Monday, 30 April 2012
Mixed grills are probably more often comprised from not only different cuts of meat but different types of meat. Beef and pork may be the most common but we could equally have chicken, lamb, turkey or more thrown in to the mix. If you have a passion for a particular type of meat, however, such as pork, why not have a go at this recipe or an equivalent creation with such as beef? It definitely makes for a satisfying and interesting change.
Pork Mixed Grill Ingredients per Person
1 4oz leg of pork steak
2 pork sausages
2 large middle bacon rashers (or bacon as available)
1 slice of black pudding
2oz minced/ground pork
Generous pinch of dried sage
Salt and white pepper
Vegetable oil for frying
5 cherry tomatoes on the vine
2 small to medium mushrooms
2 slices of onion
1 slice of bread
2 tbsp baked beans in tomato sauce
This mixed grill only takes about half an hour or so to make from start to finish but it is all pretty much hands on cooking. This means you should take care to have everything laid out and ready before starting to cook.
First of all, heat up some oil in a large, non-stick frying pan. Season the leg of pork steak on both sides with salt and white pepper and put it in the pan. Add the unpricked sausages and cook on a low heat for a total of twenty minutes, turning the sausages frequently and the steak half way through.
Put the minced/ground pork in a bowl, season and add the sage. Mix thoroughly by hand, roll in to a ball and flatten in to a mini burger patty.
Remove the pork leg steak from the pan to a preheated plate and replace with the burger and black pudding. Add the tomatoes on the vine and the mushrooms. Remove the sausages to the plate with the steak and cover with foil to keep warm. Fry the black pudding and burger for five minutes each side, adding the onion rings when they are turned.
Cut a hole in the centre of the bread with an egg cup. Break the egg in to a small bowl and season with salt and white pepper.
Pour some more oil in to a second frying pan and heat. Just before the burger and black pudding are ready, add the bread and carefully pour on the egg, ensuring that the yolk slips in to the hole.
Take the black pudding and burger from the first pan and tuck them under the foil beside the sausages and steak. Replace with the bacon to fry for about a minute and a half each side, moving the onion on top of the mushrooms if you are short of space.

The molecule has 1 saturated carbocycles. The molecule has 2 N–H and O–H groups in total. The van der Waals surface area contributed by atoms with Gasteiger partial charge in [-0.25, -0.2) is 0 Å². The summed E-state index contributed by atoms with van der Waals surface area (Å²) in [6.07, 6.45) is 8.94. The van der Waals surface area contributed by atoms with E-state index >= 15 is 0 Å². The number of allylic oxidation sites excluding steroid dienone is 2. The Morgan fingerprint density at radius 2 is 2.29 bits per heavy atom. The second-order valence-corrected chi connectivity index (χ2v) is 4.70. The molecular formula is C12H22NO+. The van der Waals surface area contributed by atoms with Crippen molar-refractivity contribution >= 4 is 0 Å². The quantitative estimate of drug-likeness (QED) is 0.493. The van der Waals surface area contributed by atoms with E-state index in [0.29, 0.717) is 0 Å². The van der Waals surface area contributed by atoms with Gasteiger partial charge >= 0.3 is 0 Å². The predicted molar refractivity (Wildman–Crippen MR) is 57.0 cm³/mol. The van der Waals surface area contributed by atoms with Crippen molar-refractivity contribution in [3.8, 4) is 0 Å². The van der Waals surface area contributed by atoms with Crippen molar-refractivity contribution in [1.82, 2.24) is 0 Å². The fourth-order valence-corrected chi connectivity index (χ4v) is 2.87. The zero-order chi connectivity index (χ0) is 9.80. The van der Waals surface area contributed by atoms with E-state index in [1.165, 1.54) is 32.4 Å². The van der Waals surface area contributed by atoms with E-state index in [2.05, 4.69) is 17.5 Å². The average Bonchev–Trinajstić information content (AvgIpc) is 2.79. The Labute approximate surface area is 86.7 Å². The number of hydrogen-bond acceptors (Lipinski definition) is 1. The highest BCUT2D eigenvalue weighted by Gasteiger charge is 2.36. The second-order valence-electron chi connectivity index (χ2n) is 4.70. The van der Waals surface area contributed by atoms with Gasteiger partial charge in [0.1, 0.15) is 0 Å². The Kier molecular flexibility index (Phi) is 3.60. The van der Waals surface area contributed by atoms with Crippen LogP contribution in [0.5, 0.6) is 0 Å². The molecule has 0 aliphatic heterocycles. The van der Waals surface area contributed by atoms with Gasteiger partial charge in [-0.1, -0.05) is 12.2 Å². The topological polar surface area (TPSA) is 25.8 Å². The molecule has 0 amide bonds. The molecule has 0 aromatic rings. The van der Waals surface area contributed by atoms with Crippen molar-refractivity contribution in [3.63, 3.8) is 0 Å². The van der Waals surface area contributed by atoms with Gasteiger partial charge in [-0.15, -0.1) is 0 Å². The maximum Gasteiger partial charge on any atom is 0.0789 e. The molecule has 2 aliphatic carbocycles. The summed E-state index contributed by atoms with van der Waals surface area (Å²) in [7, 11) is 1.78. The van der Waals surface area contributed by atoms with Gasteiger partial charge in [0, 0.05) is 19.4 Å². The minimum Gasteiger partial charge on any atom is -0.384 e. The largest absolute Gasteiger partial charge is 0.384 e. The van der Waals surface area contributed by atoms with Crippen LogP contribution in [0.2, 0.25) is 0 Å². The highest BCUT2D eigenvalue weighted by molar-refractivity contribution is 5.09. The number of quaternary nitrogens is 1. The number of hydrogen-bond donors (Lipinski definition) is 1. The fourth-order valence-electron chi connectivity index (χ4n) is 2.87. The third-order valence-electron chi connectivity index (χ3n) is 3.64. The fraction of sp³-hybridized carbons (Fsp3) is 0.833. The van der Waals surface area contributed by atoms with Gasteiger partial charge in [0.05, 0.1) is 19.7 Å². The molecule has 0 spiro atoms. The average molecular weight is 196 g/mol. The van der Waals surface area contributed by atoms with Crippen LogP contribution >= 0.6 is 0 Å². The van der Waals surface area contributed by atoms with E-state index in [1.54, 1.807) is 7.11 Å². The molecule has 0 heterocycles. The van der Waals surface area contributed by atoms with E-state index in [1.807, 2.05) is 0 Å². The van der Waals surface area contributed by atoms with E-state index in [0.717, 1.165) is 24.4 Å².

Carefully turn the eggy bread after about three minutes' frying, to fry for about a minute on the second side. Put the baked beans in to a small saucepan and on to a gentle heat to warm through.
Plate the eggy bread with the bacon alongside.
Lay the burger and the black pudding on top of the bacon, the steak on top of the bread and the sausages along either side.
Lay the tomatoes (still on the vine) on top of the steak. Spoon the beans in to the centre of the plate and add the mushrooms and onion on top of the black pudding and pork burger.
As usual, the HP Sauce is optional...
Saturday, 28 April 2012
It can scarcely have failed to escape the attention of anyone in the United Kingdom - and many far beyond - that 2012 is the year in which Her Majesty Queen Elizabeth II celebrates her Diamond Jubilee. Celebrations have been taking place, are taking place and will continue to take place throughout the year but it is on Tuesday 5th June that the United Kingdom formally celebrates the occasion with a special national holiday.
A big part of any celebration is of course the food we eat. While most of us can only dream of sitting at the table to partake of one of the many lush state banquets which will take place, this does not mean that we cannot create and enjoy meals appropriate to the occasion. Bearing this in mind, I wanted in the run up to the big day to look at some simple food creations that anyone can prepare at home, symbolic of the Queen, the occasion, or simply of the United Kingdom. Where better to start in this respect than with a simple, inexpensive dish, the principal ingredients of which represent the four component parts of Her Majesty's Kingdom.
The beef in this pasty is Scottish, the pork is English and the cheese is Welsh cheddar. The prepared pasty is then served with that delicious, creamy comfort food from Northern Ireland, champ, and a glass of Victory Ale, created to commemorate the achievements of the great British naval hero, Admiral Lord Nelson.
Full Ingredients List for Two Servings
4oz Scottish minced beef
4oz English minced pork
2oz Welsh cheddar cheese
8oz puff pastry
Salt and black pepper
Flour for rolling pastry
Beaten egg for glazing
1lb floury/starchy potatoes
3 scallions/spring onions
2oz butter, plus extra for greasing baking tray
2 fl oz milk
Put your oven on to preheat to 200C/400F and grease a baking tray with some butter.